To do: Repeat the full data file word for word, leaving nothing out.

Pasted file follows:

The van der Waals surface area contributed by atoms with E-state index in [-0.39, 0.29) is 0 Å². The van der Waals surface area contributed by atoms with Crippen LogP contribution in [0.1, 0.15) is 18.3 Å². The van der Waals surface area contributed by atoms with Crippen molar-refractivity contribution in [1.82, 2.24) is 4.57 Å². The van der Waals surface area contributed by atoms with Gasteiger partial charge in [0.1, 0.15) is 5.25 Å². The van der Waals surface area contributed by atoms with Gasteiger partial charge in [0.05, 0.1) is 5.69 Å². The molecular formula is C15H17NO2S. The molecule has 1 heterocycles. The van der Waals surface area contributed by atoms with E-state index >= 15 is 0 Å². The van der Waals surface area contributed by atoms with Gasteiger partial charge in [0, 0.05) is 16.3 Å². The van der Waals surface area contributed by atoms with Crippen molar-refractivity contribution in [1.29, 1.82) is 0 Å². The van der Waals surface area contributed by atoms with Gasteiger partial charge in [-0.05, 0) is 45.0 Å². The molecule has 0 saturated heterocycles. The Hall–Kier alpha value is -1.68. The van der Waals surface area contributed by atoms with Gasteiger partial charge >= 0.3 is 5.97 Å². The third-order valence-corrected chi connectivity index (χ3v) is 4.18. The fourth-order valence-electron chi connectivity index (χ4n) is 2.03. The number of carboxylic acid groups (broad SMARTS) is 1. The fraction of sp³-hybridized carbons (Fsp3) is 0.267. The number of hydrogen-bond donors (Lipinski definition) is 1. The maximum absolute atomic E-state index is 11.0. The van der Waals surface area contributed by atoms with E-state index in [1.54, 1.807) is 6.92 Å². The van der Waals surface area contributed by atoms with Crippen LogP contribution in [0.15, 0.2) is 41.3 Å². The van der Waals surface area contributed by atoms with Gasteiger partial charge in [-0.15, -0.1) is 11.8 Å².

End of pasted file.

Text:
The van der Waals surface area contributed by atoms with E-state index in [-0.39, 0.29) is 0 Å². The van der Waals surface area contributed by atoms with Crippen LogP contribution in [0.1, 0.15) is 18.3 Å². The van der Waals surface area contributed by atoms with Crippen molar-refractivity contribution in [1.82, 2.24) is 4.57 Å². The van der Waals surface area contributed by atoms with Gasteiger partial charge in [0.1, 0.15) is 5.25 Å². The van der Waals surface area contributed by atoms with Gasteiger partial charge in [0.05, 0.1) is 5.69 Å². The molecular formula is C15H17NO2S. The molecule has 1 heterocycles. The van der Waals surface area contributed by atoms with E-state index >= 15 is 0 Å². The van der Waals surface area contributed by atoms with Gasteiger partial charge in [0, 0.05) is 16.3 Å². The van der Waals surface area contributed by atoms with Crippen molar-refractivity contribution in [1.29, 1.82) is 0 Å². The van der Waals surface area contributed by atoms with Gasteiger partial charge in [-0.05, 0) is 45.0 Å². The molecule has 0 saturated heterocycles. The Hall–Kier alpha value is -1.68. The van der Waals surface area contributed by atoms with Gasteiger partial charge >= 0.3 is 5.97 Å². The third-order valence-corrected chi connectivity index (χ3v) is 4.18. The fourth-order valence-electron chi connectivity index (χ4n) is 2.03. The number of carboxylic acid groups (broad SMARTS) is 1. The fraction of sp³-hybridized carbons (Fsp3) is 0.267. The number of hydrogen-bond donors (Lipinski definition) is 1. The maximum absolute atomic E-state index is 11.0. The van der Waals surface area contributed by atoms with E-state index in [1.54, 1.807) is 6.92 Å². The van der Waals surface area contributed by atoms with Crippen LogP contribution in [0.15, 0.2) is 41.3 Å². The van der Waals surface area contributed by atoms with Gasteiger partial charge in [-0.15, -0.1) is 11.8 Å².